"What though the spicy breezes Blow softly on Ceylon's isle."

But navigators tell us that the perfumes are only smelt in poetry-you never smell them there-in fact, cinnamon does not smell!And that we might wander through all those groves without knowing that they were odoriferous. But take the cinnamon and beginto grind it-begin to poundit, above all begin to burn it-then it is that you get the sweetness!

And the good man's goodness is not known so much in his days of happiness and pleasure as in his times of sorrow and of grief.We must be put into the mortar. We must feel the weight of the pestle to get the sweetness from it. And the Savior's wholelife was just that pounding beneath the heavyhammer of human wrath and at last of Divine anger against sin-and then the sweetness came forth. But this incense was mostsweet to God when it came to the burning. It was put upon the altar amidst the hot coals and then the sweet perfume went up.So, Beloved, the verypreciousness of Christ in its most extreme and best degree is to be seen when He is put upon the hot coals in Gethsemane,Gabbatha, and Golgotha.

However, I need not tell you the tale over again. You loving hearts have learned it well. Your tender souls have wept allalong the Via Dolorosa up to the Cross and through the hours of grief and suffering. You know what a sweet savor that musthave been when the thrice holy Savior offered Himselfas a holocaust to God that He might put away the ill savor of human guilt. Thus I have run through the whole. You will observeI do not stop to say a word about the four ingredients. It is very easy to spiritualize, and more especially the most difficultpassages, because then youcan say any nonsense you like. I have, however, omitted to do so. I do not really think there is anything to be said aboutthem except just this-the stacte appears to have been a form of myrrh which dropped from the myrrh tree without cutting, andtherefore was highlyesteemed.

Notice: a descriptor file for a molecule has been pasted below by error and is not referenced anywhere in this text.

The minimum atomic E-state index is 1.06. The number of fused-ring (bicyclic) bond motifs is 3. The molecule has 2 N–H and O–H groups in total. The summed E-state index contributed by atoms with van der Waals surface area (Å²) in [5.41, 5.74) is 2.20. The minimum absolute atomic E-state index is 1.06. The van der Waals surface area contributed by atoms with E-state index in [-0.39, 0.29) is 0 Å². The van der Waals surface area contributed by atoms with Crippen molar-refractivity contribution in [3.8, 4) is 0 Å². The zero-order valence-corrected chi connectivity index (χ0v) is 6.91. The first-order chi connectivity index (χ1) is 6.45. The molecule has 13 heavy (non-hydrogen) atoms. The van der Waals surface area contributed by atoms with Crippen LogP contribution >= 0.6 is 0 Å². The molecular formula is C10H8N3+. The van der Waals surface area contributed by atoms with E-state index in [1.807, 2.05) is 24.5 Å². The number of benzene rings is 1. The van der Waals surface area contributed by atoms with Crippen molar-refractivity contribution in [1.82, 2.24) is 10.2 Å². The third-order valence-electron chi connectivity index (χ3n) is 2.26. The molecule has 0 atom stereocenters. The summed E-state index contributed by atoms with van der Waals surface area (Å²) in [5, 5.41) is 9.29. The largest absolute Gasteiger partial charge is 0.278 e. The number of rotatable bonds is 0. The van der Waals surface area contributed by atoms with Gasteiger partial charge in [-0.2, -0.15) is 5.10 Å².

The voluntary sufferings of Christ, in that He gave Himself and laid down His life-no man taking it from Him- does certainlyrender His sufferings peculiarly delightful both to us and to God. As for the onycha there is a great dispute about it. Theword seems to be allied with anothersignifying a distillation-and the Savior's blood is a marvelous distillation from His body, and His grief from His soul.The galbanum appears to have been a very bitter drug and it has been thought, therefore, by commentators, that it could nothave been used as a sweetperfume. I think differently. It is well known that many of the most bitter tasting drugs are sometimes the sweetest smellingwhen they come to the fire. And honey, which is so sweet to the taste, becomes sour when laid on the flames.

I think the bitterest form of galbanum would be the most significant if that is what is intended, for it would then expressthe bitterness of His griefs to His own taste, but the sweetness of the savor of these bitters to the Most High. Frankincense,especially, you know is exceedingly bittertasting, but extraordinarily sweet when laid upon the hot bars of iron or upon hot coals. There were many sorts of frankincense-therewas one which was very rare and highly esteemed which appears to have been the pure frankincense intended here. But whatevereach of thosedrugs may have been, or may not have been, it is certain they made a compound which God reserved to Himself and enjoinedthat it should never be used by men for any sort of purpose. It was reserved for Himself to set forth the holy merits, theinimitable perfections, thetranscendent glories of the Character of the sufferings of that precious Redeemer of whom God says to us, "I will acceptyou with your sweet savor."

Now for two or three practical words before I pass on. Do you feel your need of this sweet savor? How can you hope to be acceptedbefore God in yourselves? I think that the word "loathing," which occurred in our reading just now, is what we must feel withregard to our sinful selves. There may besome of you, very much growing in sanctification, who possibly look upon yourselves and congratulate yourselves on the progressthat you have made. But I confess, if I know anything of the Divine life, that while I do feel myself more consecrated toChrist than ever I was, yet I dofeel my unworthiness to be permitted to say so.

My utter powerlessness to do anything as of myself is a present pressing and overwhelming thought with me-one that lowersme into the dust and ashes and makes me sometimes wonder that Christ should even touch such an one-and yet at the same timeto hope that if God, foreseeing all thisevil, could nevertheless look upon me, He will not cast me away. Brothers and Sisters, do you not feel that you cannot beaccepted unless it is through this sweet savor? Well, then, when you feel this, will you, in the next place, prize that sweetsavor? Speak of it in the highestand most eulogistic terms!

You cannot exaggerate when you speak of the virtues and merits of the Redeemer. Set a high store by His Person! Prize Hislife, and like St. Bernard you may say-

"Jesus, the very thought of You With sweetness fills my breast."

Brethren, what a preciousness must there be in Him to overcome our want of preciousness! What a savor to put away our illsavor! What a cleansing power in His blood to take away sin such as ours! And what glory in His righteousness to make suchunacceptable creatures to be accepted in the Beloved!